Update: Changes for mainstay Williamsburg arts fest

WYDaily.com is your source for free news and information in Williamsburg, James City & York Counties.

Jeweler Tim Caviness shows work to AOFTA visitors (Photo by Sally Stiles)
Jeweler Tim Caviness shows work to AOFTA visitors (Photo by Sally Stiles)

An Occasion for the Arts, an outdoor visual art and music festival entering its 43rd year in Williamsburg, is looking to include new ticketed events this fall with offerings such as live music and craft beer tastings.

Historically occurring the first Saturday and Sunday of October, the festival will kick off this year on Friday, Sept. 30, with a performing arts concert.

“The diversity of the acts that night will be really interesting and enjoyable,”said Stuart Honenberger, president of the AOFTA board of directors.

The show will start at 5 p.m. and continue until 10 p.m. in the parking lot behind Blue Talon Bistro. The lineup includes The Dharma Initiative, a groove band from Hampton Roads; Poisoned Dwarf, a Celtic band based in Williamsburg; and Rumble Seat Revival, a jazz band based in Richmond.

Tickets, which include the cost of admittance and a drink, will be $15 in advance and $20 at the door, Honenberger said. Other planned ticketed events include daytime performances by the Williamsburg Symphony Orchestra and a Sunday afternoon craft beer tasting.

The general festival activities, including the art show and live music in Merchants Square, will remain free to the public, Honenberger said, calling the ticketed events opportunities for “premium experiences.”

“I have every belief [that] if we execute them well, we will sell a lot of tickets, if not sell out,” he said.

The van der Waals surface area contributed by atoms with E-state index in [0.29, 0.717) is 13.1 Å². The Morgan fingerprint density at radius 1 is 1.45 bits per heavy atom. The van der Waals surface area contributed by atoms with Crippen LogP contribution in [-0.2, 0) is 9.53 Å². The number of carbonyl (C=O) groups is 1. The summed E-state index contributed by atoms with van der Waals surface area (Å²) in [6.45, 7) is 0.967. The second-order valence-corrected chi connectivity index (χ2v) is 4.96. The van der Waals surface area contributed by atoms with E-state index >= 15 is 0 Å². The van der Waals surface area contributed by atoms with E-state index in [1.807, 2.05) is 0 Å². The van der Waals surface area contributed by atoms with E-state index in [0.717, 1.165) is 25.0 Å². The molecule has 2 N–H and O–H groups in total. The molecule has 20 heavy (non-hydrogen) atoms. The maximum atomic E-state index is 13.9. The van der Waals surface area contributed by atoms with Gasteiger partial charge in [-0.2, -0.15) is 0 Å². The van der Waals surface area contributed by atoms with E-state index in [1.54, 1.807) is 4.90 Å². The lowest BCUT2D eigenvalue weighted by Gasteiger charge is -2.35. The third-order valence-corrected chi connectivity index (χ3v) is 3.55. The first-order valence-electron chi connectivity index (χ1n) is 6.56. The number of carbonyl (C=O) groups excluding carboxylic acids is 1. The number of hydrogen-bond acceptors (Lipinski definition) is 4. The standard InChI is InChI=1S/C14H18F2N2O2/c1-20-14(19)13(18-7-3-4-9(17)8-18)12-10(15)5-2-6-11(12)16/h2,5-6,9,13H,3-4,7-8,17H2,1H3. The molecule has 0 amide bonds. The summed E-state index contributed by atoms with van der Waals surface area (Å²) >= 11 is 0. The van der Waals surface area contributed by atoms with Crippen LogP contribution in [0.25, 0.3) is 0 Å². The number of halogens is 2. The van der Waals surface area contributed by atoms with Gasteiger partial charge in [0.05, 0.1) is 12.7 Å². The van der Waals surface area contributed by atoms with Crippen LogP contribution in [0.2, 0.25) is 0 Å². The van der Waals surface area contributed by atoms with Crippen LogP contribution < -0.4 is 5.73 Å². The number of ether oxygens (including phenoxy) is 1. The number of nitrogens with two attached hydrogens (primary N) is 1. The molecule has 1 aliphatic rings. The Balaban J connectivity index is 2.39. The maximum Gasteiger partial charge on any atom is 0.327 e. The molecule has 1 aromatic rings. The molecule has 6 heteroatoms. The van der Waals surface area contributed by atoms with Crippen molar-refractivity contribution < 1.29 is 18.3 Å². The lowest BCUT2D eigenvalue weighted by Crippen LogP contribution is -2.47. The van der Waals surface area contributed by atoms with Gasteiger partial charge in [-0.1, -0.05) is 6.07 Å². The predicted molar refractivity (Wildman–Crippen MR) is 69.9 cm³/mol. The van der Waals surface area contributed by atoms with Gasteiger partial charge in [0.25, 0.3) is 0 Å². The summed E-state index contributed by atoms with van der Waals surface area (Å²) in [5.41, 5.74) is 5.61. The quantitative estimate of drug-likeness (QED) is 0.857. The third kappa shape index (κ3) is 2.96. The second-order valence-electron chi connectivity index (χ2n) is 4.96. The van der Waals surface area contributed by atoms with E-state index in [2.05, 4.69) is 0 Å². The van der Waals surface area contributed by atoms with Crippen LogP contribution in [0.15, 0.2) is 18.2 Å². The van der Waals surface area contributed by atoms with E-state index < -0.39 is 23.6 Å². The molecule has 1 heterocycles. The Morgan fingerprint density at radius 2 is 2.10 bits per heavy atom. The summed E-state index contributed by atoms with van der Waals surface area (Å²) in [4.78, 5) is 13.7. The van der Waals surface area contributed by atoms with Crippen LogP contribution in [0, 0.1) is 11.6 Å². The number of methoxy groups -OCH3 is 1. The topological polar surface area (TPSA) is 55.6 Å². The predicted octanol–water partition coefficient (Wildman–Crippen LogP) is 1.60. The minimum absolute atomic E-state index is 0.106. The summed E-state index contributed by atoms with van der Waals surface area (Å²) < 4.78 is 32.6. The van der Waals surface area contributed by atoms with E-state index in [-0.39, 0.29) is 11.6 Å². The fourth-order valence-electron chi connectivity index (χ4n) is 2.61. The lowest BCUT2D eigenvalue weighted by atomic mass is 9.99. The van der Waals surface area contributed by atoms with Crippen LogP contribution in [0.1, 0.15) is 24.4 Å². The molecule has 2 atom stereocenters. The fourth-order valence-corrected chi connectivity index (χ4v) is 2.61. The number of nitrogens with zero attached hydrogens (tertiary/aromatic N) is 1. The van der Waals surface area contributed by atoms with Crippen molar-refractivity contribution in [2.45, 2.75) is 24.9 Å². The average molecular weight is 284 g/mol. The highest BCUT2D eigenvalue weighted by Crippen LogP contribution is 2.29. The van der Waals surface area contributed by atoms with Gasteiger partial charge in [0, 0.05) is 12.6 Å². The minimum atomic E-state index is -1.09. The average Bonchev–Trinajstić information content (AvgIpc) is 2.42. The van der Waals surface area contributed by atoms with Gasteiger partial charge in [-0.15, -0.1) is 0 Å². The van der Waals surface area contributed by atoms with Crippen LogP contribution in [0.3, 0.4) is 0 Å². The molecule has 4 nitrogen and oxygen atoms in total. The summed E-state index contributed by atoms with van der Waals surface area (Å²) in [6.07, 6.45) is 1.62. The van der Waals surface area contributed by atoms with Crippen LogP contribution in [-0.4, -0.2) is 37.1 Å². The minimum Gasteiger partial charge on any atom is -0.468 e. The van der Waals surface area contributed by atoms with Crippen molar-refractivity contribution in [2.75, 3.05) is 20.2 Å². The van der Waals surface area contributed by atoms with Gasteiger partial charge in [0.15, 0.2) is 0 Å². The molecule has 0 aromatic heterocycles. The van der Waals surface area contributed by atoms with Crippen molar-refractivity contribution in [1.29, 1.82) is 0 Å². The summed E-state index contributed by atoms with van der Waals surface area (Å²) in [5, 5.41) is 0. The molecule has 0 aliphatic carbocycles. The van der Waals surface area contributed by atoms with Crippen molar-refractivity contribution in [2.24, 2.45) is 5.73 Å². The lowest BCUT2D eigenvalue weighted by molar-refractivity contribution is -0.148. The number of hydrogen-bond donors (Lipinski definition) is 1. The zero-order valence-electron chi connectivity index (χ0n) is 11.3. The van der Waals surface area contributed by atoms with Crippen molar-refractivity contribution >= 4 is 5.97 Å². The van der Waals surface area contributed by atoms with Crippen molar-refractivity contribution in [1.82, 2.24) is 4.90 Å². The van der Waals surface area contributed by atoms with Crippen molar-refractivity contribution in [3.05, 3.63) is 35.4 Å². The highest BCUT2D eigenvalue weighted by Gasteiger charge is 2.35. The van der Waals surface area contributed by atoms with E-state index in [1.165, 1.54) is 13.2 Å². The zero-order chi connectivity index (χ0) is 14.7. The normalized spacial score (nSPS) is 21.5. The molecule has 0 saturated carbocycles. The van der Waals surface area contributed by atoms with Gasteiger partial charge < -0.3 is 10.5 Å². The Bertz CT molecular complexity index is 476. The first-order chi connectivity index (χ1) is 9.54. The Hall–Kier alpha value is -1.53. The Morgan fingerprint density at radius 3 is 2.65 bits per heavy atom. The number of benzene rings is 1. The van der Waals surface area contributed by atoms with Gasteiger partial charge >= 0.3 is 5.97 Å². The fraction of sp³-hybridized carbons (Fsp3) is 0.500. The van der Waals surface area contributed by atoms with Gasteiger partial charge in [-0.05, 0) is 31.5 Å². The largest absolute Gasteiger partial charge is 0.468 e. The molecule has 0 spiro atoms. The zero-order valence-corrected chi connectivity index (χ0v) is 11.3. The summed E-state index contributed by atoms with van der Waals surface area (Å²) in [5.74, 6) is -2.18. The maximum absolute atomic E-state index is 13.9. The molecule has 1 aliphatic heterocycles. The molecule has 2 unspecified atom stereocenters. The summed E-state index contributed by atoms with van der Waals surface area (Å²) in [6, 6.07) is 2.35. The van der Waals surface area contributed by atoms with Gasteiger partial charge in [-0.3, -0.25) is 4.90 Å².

However, in order to move forward with this year’s enhancements, Honenberger is requesting $25,000 from the city’s tourism contingency fund. Through the fund, the city council can award one-time funding requests to help event organizers start new initiatives or build upon existing events.

City of Williamsburg staff has recommended awarding $10,000 to allow the AOFTA board to hire a consultant to assist the logistics of the expansion. But the remaining $15,000 of the request, which would cover security, tents and staging, was not found to meet the funding criteria, said City Manager Marvin Collins.

The city has already budgeted $21,500 for the 2016 festival, which includes $11,000 from the Greater Williamsburg Chamber and Tourism Alliance and $10,500 provided through the Williamsburg Area Arts Commission.

The expanded 2016 event is estimated to cost $144,350, which is $65,540 more than last year’s festival, according to a budget prepared by the AOFTA board.

If the full request is not approved, Honenberger said the Williamsburg Symphony Orchestra performances would be cut, noting the budget for those shows could exceed $30,000.

“I think to get people to travel to our community and make this weekend a staple we need to offer something more,” Honenberger said. “If we don’t get the funding, we’re only going to add a little bit or take a year off from expanding it. It will just be a longer road to get there.”

The Williamsburg City Council will vote on how to fund the AOFTA request Thursday afternoon. Mayor Clyde Haulman commended Honenberger and the board for its “forward looking” and innovative approach to expanding the festival, which is considered the cornerstone for Williamsburg Fall Arts, a six-week celebration of all things art in the Historic Triangle.

“What you’re proposing to do fits perfectly with that vision of what needs to be done and what can be done,” Haulman said. “I’m very supportive of the direction you’re going in.”

Update (June 12): The City Council voted unanimously Thursday to award $17,000 to An Occasion for the Arts from its tourism contingency fund, $7,000 more than the amount recommended by staff.

Vice Mayor Paul Freiling recommended the larger allocation to cover the cost of hiring a consultant to handle logistics for the expanded visual and performing arts event.

The council agreed with Freiling’s recommendation, with Mayor Clyde Haulman calling it a “nice balance” between the $25,000 AOFTA requested and the $10,000 recommended.

“That’s a number that covers their full cost of the consultant,” Haulman said. “I think we can do that to contribute to their moving forward but it also says, ‘You as a group need to find sponsorships to do the rest of it.”

This article was originally published on June 7, 2016.